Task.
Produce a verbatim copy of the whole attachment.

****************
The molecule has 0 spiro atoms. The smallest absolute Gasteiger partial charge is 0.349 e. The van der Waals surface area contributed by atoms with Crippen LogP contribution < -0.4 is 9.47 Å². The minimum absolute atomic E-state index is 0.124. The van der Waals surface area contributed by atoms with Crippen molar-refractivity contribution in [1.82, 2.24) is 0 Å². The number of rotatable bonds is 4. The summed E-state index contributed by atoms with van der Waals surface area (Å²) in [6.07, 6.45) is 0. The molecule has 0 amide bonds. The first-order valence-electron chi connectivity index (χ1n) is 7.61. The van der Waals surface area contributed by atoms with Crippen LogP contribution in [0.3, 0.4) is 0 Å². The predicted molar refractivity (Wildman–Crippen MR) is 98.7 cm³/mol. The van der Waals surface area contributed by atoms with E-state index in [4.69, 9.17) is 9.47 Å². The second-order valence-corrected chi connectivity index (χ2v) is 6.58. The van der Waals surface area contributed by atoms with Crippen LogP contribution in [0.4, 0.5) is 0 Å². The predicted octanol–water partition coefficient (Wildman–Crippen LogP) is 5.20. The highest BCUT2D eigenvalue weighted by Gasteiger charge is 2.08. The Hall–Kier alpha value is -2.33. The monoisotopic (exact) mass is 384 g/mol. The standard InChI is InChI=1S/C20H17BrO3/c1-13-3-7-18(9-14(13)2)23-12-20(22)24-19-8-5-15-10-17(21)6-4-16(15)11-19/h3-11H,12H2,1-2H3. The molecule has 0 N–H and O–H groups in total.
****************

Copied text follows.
The molecule has 0 spiro atoms. The smallest absolute Gasteiger partial charge is 0.349 e. The van der Waals surface area contributed by atoms with Crippen LogP contribution < -0.4 is 9.47 Å². The minimum absolute atomic E-state index is 0.124. The van der Waals surface area contributed by atoms with Crippen molar-refractivity contribution in [1.82, 2.24) is 0 Å². The number of rotatable bonds is 4. The summed E-state index contributed by atoms with van der Waals surface area (Å²) in [6.07, 6.45) is 0. The molecule has 0 amide bonds. The first-order valence-electron chi connectivity index (χ1n) is 7.61. The van der Waals surface area contributed by atoms with Crippen LogP contribution in [0.3, 0.4) is 0 Å². The predicted molar refractivity (Wildman–Crippen MR) is 98.7 cm³/mol. The van der Waals surface area contributed by atoms with E-state index in [4.69, 9.17) is 9.47 Å². The second-order valence-corrected chi connectivity index (χ2v) is 6.58. The van der Waals surface area contributed by atoms with Crippen LogP contribution in [0.4, 0.5) is 0 Å². The predicted octanol–water partition coefficient (Wildman–Crippen LogP) is 5.20. The highest BCUT2D eigenvalue weighted by Gasteiger charge is 2.08. The Hall–Kier alpha value is -2.33. The monoisotopic (exact) mass is 384 g/mol. The standard InChI is InChI=1S/C20H17BrO3/c1-13-3-7-18(9-14(13)2)23-12-20(22)24-19-8-5-15-10-17(21)6-4-16(15)11-19/h3-11H,12H2,1-2H3. The molecule has 0 N–H and O–H groups in total.